The dusk has given way to night. Here’s the book’s home, if you care to purchase it. Pax!

Mondays at the Office

A quick one before I go in to dinner, inspired by Miz Quickly’s photo gallery offering:

It’s kind of a wry one that I think we can all relate to, in one way or another. There’s this physical reaction to Mondays that I would love to deconstruct further, but I think the absurdist dream that came out of this photo is the best I can muster for the moment. (And Frank O’Hara is still resonating in me a little bit. I can imagine him going out on his lunch break like this guy.)

Mondays at the Office

You feel like unclipping the phone’s receiver
and taking the helical cord into your mouth, swallowing,
swallowing, ripping the guts out of technology
to take them into your own. Like Cronus’s children:
death will come to you in the shape of a hiccuping bell,
another e-mail, or the goddamn fax machine jamming
again. You are not the only one: Marianne sets fire
to the ficus plant by the door, and James
shreds the photos on his desk one by one, while Yvette
staples, staples, staples, staples. This madness
lives in a cubical comb which you seal off with wax,
individual, but all in this together. What is work,
you think; it’s impossible to hear the answer over this
ringing now passing from your esophagus,
through stomach acid, into an intestinal confusion.
There is paid time off; there are holidays. But really,
what you all need is to be paid to go once per day
outside onto a flat green place, stripping off shirt, tie,
patent leather shoes, spread out and laid upon
underneath a timeless sun. What is mercy, you think,
but the freedom to show off ribcage and collarbone
turned up to that mythological blindness
free from income tax, memoranda, the purgatorial 401K.
Once per day each of you will queue up to go.
James will return glorious in his own sweat, embrace you
half tears, breathe in your ear that it’s your turn.
You will stagger past security, run type-numb fingers
through fountain water, smell the fresh-mowed grass
as you expose yourself in relief. Cough wires, shit wires,
empty yourself of copper. Strike the pose bees must
when the queen says, enough honey, when Cronus says,
split me open, let the passionate gods break free.

Snooze Button

Oh hell, one more, why not. This is a combination prompt for Adele Kenny (who is exhorting readers to write about “dawn”), NaPoWriMo (where the challenge is to write something that you would never say to a boss, loved one, etc.), and We Write Poems (the prompt being to write about your first thought when waking). This happened last week, and it’s a pretty dashed-off version of events, but I just wanted to do one more bit this evening. And with my alarm clock misfortunes this morning, I suppose it’s been on my mind. Ta for now!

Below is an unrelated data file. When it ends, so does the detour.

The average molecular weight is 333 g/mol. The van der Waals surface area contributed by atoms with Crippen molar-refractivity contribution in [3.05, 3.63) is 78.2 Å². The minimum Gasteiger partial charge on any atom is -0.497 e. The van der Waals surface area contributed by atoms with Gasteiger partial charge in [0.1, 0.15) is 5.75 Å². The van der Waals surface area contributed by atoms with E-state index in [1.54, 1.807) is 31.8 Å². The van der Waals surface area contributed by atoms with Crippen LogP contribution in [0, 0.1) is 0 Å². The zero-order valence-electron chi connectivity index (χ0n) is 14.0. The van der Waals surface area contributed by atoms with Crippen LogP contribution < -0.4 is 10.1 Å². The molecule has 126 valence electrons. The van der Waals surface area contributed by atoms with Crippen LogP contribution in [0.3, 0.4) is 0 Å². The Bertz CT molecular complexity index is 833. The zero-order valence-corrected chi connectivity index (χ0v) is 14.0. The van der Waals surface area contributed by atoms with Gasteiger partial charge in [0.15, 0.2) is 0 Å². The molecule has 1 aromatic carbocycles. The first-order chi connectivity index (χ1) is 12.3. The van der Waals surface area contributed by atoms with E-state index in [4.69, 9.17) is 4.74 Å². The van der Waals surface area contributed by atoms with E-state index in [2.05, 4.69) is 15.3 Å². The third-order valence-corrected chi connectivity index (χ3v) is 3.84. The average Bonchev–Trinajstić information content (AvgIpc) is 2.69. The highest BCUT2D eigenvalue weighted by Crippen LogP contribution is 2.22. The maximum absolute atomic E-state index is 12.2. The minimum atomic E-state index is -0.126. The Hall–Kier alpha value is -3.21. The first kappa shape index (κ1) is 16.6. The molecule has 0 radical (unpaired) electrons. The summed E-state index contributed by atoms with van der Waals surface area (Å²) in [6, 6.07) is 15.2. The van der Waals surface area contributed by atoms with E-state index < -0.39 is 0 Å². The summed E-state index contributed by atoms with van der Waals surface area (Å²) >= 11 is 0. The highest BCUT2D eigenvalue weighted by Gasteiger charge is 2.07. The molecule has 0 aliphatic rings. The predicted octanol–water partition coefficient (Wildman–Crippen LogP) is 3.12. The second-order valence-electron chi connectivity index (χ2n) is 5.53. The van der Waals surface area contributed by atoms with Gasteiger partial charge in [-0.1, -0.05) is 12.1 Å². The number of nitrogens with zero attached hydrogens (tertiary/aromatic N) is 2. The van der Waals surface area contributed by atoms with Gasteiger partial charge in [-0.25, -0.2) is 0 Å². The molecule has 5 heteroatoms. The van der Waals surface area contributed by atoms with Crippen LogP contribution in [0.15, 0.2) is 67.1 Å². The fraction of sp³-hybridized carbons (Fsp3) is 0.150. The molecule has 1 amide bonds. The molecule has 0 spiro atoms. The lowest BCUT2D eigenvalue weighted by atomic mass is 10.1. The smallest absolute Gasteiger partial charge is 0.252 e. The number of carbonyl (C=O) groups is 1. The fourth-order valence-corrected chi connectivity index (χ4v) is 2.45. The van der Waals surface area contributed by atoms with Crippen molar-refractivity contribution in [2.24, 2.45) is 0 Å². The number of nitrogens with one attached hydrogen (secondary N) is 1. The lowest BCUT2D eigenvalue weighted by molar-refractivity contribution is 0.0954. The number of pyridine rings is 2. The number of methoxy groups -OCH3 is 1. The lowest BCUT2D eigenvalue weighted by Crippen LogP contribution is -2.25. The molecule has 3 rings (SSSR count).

Snooze Button

I dreamed I was playing cards with my boss
and my brother, and I called my boss a cheater,
which led to a sudden change in career
for me. And my brother was on my side

(yes he definitely was not allowed to play that
when he did), but it didn’t help much.
Then, it was all a sudden violet light:
dawn beginning to breathe on the window,

nodding the new snowdrops awake. And me,
too, still pissed off at my subconscious.
What good is beauty when you start out
irritated? You close a wound with needle

and thread, not this brand-new-morning crap.
That’s what I would’ve said, anyway:
until there was the broad sight of your back
turned away from me, curled like a boat hull

washed up on my sheets. You sleeping
and me, possessed. Now and then a beam
does reach in to wave away the steam.
The night phantoms give way to a floodplain

poured from caramel, laid out next to me,
a map without boundary or name. That is
something to get behind, a thing to press my
lips against until it stirs to life.